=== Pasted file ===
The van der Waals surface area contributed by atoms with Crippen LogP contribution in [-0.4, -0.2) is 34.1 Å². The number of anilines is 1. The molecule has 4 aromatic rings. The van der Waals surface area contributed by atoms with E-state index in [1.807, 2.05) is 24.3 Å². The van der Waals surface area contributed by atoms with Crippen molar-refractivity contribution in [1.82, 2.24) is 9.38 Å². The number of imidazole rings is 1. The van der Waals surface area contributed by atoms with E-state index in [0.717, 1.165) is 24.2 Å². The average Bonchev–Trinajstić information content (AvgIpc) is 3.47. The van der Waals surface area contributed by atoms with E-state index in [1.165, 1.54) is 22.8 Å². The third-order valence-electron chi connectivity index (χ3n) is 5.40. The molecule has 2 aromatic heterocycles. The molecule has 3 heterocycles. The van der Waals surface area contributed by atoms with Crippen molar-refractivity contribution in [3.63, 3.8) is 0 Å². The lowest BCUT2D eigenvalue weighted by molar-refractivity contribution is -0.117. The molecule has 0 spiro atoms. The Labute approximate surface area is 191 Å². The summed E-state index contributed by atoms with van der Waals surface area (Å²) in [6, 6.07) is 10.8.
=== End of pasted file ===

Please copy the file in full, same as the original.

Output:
The van der Waals surface area contributed by atoms with Crippen LogP contribution in [-0.4, -0.2) is 34.1 Å². The number of anilines is 1. The molecule has 4 aromatic rings. The van der Waals surface area contributed by atoms with E-state index in [1.807, 2.05) is 24.3 Å². The van der Waals surface area contributed by atoms with Crippen molar-refractivity contribution in [1.82, 2.24) is 9.38 Å². The number of imidazole rings is 1. The van der Waals surface area contributed by atoms with E-state index in [0.717, 1.165) is 24.2 Å². The average Bonchev–Trinajstić information content (AvgIpc) is 3.47. The van der Waals surface area contributed by atoms with E-state index in [1.165, 1.54) is 22.8 Å². The third-order valence-electron chi connectivity index (χ3n) is 5.40. The molecule has 2 aromatic heterocycles. The molecule has 3 heterocycles. The van der Waals surface area contributed by atoms with Crippen molar-refractivity contribution in [3.63, 3.8) is 0 Å². The lowest BCUT2D eigenvalue weighted by molar-refractivity contribution is -0.117. The molecule has 0 spiro atoms. The Labute approximate surface area is 191 Å². The summed E-state index contributed by atoms with van der Waals surface area (Å²) in [6, 6.07) is 10.8.